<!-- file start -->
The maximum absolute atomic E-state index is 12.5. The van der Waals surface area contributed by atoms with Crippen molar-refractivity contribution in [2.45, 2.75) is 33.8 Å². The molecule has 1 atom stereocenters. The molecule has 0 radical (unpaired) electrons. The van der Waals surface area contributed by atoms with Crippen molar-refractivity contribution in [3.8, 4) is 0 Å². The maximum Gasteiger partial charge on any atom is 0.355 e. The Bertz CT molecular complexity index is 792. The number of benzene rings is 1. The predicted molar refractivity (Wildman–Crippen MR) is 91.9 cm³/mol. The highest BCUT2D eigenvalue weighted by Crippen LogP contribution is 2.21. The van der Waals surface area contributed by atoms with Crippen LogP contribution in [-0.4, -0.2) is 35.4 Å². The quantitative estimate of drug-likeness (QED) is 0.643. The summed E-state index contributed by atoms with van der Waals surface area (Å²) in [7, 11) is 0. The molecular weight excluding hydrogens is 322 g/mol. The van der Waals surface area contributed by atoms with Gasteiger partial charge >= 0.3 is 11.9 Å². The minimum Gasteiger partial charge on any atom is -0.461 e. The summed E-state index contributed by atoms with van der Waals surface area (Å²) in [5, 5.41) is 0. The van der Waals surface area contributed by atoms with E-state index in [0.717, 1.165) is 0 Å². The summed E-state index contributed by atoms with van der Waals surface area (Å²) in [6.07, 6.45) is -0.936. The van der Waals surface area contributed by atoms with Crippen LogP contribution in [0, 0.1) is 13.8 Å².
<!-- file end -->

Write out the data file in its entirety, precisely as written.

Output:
The maximum absolute atomic E-state index is 12.5. The van der Waals surface area contributed by atoms with Crippen molar-refractivity contribution in [2.45, 2.75) is 33.8 Å². The molecule has 1 atom stereocenters. The molecule has 0 radical (unpaired) electrons. The van der Waals surface area contributed by atoms with Crippen molar-refractivity contribution in [3.8, 4) is 0 Å². The maximum Gasteiger partial charge on any atom is 0.355 e. The Bertz CT molecular complexity index is 792. The number of benzene rings is 1. The predicted molar refractivity (Wildman–Crippen MR) is 91.9 cm³/mol. The highest BCUT2D eigenvalue weighted by Crippen LogP contribution is 2.21. The van der Waals surface area contributed by atoms with Crippen LogP contribution in [-0.4, -0.2) is 35.4 Å². The quantitative estimate of drug-likeness (QED) is 0.643. The summed E-state index contributed by atoms with van der Waals surface area (Å²) in [7, 11) is 0. The molecular weight excluding hydrogens is 322 g/mol. The van der Waals surface area contributed by atoms with Gasteiger partial charge >= 0.3 is 11.9 Å². The minimum Gasteiger partial charge on any atom is -0.461 e. The summed E-state index contributed by atoms with van der Waals surface area (Å²) in [5, 5.41) is 0. The van der Waals surface area contributed by atoms with E-state index in [0.717, 1.165) is 0 Å². The summed E-state index contributed by atoms with van der Waals surface area (Å²) in [6.07, 6.45) is -0.936. The van der Waals surface area contributed by atoms with Crippen LogP contribution in [0, 0.1) is 13.8 Å².